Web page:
That’s likely because Nimble’s tech wasn’t just software, but a dedicated depth sensor. Depth sensors deliver excellent finger tracking such as that found in the new HoloLens 2 AR headset. But the high end offerings are costly and the low end ones are bulky and relatively heavy, adding weight at the worst possible area of a headset (directly in front).
Delivering high quality finger tracking on regular cameras is an entirely different level of challenge. However, if it can be done it allows finger tracking to be added at no extra hardware cost to headsets which already use cameras for other tracking.
In 2016 at Oculus Connect 3, Chief Scientist Michael Abrash made a range of predictions about VR in the year 2021. He noted that finger tracking could be done perfectly with markers on gloves (and showed this off), but not yet directly. However, he predicted that by 2021, it would be possible:
We’re now just two years away from 2021. This lines up with our expectation that Rift S could one day receive an update to support it.
Machine Learning Breakthrough
Last year at Facebook’s annual F8 conference the company finaly showed off high quality gloveless, markerless finger tracking:
An Oculus representative explained on stage that this “breakthrough” was made possible by Facebook’s heavy investment in machine learning (“AI”) research. They use the kind of glove system described by Abrash in 2016 to train a convolutional neural network to recognize hand poses.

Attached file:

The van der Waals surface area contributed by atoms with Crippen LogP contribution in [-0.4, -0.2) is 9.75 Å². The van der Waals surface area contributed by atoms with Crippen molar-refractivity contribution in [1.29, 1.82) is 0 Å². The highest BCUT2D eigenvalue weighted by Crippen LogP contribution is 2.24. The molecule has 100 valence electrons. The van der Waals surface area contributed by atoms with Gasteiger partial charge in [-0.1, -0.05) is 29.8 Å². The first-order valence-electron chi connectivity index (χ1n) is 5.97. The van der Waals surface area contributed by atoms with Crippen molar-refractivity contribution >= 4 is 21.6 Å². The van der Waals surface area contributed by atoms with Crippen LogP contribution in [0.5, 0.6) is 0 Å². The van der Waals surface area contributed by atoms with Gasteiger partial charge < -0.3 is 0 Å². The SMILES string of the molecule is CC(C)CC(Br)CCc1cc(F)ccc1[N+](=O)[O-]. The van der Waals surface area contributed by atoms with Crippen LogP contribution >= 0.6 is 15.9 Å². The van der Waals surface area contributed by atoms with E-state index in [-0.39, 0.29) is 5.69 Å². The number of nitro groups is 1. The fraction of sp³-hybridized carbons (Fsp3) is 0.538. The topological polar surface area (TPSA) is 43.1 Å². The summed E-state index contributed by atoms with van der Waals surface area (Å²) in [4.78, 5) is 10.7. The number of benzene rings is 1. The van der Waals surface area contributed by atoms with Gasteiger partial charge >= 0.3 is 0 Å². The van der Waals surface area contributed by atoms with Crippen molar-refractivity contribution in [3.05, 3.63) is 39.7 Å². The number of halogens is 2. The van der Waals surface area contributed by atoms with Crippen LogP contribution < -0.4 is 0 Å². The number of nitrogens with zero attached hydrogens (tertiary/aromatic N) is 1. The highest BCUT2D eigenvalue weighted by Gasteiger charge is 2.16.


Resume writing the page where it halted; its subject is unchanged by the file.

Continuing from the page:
The results look impressive. However, Facebook hasn’t demonstrated this technology to journalists or developers yet. We therefore don’t know how well it works outside a lab environment.
Just over five months later at Oculus Connect 5, Carmack made his statements about finger tracking on Quest, seemingly referencing this project.
Valve’s Headset & Vive Cosmos
Facebook isn’t the only PC VR company with finger tracking ambitions of course. In October last year HTC announced finger tracking is coming to the Vive Pro using its two front facing cameras:
HTC will show off this finger tracking at GDC next month. Of course, the Vive Pro‘s four figure price puts it out of reach for most consumers. But the upcoming Vive Cosmos also has cameras on the front, and it may be significantly more affordable. That opens up the possibility that Cosmos could also have finger tracking.